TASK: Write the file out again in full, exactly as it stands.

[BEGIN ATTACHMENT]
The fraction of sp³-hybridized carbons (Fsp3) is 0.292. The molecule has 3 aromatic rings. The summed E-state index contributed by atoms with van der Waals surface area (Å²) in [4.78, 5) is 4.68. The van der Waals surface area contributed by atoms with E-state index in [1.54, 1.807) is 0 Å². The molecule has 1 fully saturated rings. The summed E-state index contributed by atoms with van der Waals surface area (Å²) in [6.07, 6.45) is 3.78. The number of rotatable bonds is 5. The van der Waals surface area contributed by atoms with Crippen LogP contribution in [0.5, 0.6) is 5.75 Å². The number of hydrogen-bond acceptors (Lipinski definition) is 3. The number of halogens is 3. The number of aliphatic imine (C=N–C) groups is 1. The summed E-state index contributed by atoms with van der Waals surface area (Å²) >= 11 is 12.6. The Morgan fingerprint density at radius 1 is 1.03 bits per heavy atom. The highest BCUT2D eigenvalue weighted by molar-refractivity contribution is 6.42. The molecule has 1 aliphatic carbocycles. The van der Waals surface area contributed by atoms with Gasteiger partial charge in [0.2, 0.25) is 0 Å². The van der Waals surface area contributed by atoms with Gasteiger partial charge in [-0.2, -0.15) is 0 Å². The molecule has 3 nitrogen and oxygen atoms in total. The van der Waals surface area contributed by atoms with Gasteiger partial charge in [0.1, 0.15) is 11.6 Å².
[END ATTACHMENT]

The fraction of sp³-hybridized carbons (Fsp3) is 0.292. The molecule has 3 aromatic rings. The summed E-state index contributed by atoms with van der Waals surface area (Å²) in [4.78, 5) is 4.68. The van der Waals surface area contributed by atoms with E-state index in [1.54, 1.807) is 0 Å². The molecule has 1 fully saturated rings. The summed E-state index contributed by atoms with van der Waals surface area (Å²) in [6.07, 6.45) is 3.78. The number of rotatable bonds is 5. The van der Waals surface area contributed by atoms with Crippen LogP contribution in [0.5, 0.6) is 5.75 Å². The number of hydrogen-bond acceptors (Lipinski definition) is 3. The number of halogens is 3. The number of aliphatic imine (C=N–C) groups is 1. The summed E-state index contributed by atoms with van der Waals surface area (Å²) >= 11 is 12.6. The Morgan fingerprint density at radius 1 is 1.03 bits per heavy atom. The highest BCUT2D eigenvalue weighted by molar-refractivity contribution is 6.42. The molecule has 1 aliphatic carbocycles. The van der Waals surface area contributed by atoms with Gasteiger partial charge in [0.2, 0.25) is 0 Å². The van der Waals surface area contributed by atoms with Gasteiger partial charge in [-0.2, -0.15) is 0 Å². The molecule has 3 nitrogen and oxygen atoms in total. The van der Waals surface area contributed by atoms with Gasteiger partial charge in [0.1, 0.15) is 11.6 Å².